The House Judiciary Subcommittee on Crime, Terrorism and Homeland Security held a hearing Thursday on finding a solution to gun violence, and the difference of opinion between Democrats and Republicans was put on full display.
Passions ran high given the sensitivity of the issues involved, as liberal lawmakers focused on weapons and conservatives on the people who use them. Rep. Louie Gohmert, R-La., a former judge who handled felony cases, was in the latter group and focused on the need to instill morality in people, citing Judeo-Christian principles. He went so far as to say it is the bedrock of the nation's founding principles, and that the effectiveness of the Constitution depends on it.
"We gotta get back to teaching there is a right or wrong or, I agree with everybody here, we’re going to have to get rid of the Second Amendment, we’re going to have to get rid of Freedom of Speech, we’re going to have to get rid of freedom of assembly," Gohmert said. "This Constitution won’t work the way we are teaching children."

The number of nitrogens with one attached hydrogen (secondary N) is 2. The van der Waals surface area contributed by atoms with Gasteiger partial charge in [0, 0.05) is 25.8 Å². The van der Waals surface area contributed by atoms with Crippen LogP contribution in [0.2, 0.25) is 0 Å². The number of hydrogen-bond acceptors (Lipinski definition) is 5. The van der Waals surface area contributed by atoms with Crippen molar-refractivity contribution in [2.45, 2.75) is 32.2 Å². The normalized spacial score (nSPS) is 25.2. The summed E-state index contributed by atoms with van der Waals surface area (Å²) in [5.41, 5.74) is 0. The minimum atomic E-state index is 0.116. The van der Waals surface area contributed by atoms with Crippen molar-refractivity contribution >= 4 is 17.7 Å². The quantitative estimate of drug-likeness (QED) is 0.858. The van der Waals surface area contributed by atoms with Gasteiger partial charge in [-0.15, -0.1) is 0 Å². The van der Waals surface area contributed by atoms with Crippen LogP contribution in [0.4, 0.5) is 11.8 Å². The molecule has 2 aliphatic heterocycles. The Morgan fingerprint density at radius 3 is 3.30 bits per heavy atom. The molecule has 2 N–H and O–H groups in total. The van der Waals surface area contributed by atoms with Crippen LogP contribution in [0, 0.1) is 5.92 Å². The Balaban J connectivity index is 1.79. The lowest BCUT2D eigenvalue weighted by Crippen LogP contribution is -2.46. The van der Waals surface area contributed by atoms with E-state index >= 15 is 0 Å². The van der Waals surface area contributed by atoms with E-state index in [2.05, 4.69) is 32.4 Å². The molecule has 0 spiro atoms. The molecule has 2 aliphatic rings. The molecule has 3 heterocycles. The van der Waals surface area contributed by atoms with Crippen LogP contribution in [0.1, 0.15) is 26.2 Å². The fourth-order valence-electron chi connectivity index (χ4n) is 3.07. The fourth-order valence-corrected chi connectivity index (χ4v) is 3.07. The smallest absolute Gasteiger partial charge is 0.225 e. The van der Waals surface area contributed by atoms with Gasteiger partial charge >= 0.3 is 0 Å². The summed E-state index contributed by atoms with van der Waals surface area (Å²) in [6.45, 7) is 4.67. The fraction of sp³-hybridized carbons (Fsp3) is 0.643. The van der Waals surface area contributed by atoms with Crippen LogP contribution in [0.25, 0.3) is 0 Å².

Gohmert then gave the floor to one of the hearing's witnesses, Jack Brewer. Brewer, a minister and the chair of the America First Policy Institute's Center for Opportunity Now, claimed in his opening remarks that a significant factor in mass shootings is the home environment of the shooters. He cited a 2016 study that showed that out of 56 shooters, 18% grew up in homes with both parents. He recalled his own youth, stating that he had an illegal gun but never used it out of fear of his own father.
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On the left side of the aisle, Rep. Madeleine Dean, D-Pa., scoffed at the ideas that mass shootings are caused by "evil," children raised by single parents, mental illness or a lack of prayer.
"Really?" she questioned. "Where have we lost our humanity?"
Dean focused on the guns, saying it is a "man-made" problem that can be "man solved."
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When Gohmert gave Brewer the opportunity to speak, he pushed back at Democrats' dismissal of his belief that family and morality have an impact. He reiterated the point that 82% of shooters cited in the study had no father at home.
"To not look at that as a root cause to me is idiocy," he said.
Brewer stated that many public school children are reading at levels that are several grades below what they should be, and blamed this on the students not having "dads at home to hold them accountable." He said it "makes no sense" to ignore this.
"Go into the prisons and talk to the people who are pulling the trigger!" Brewer dared.
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The minister then echoed Gohmert's claim that morality is part of the equation, and lamented that the Ten Commandments are not taught in schools and people do not have a fear of God.
"We are morally weak as a nation right now," he said.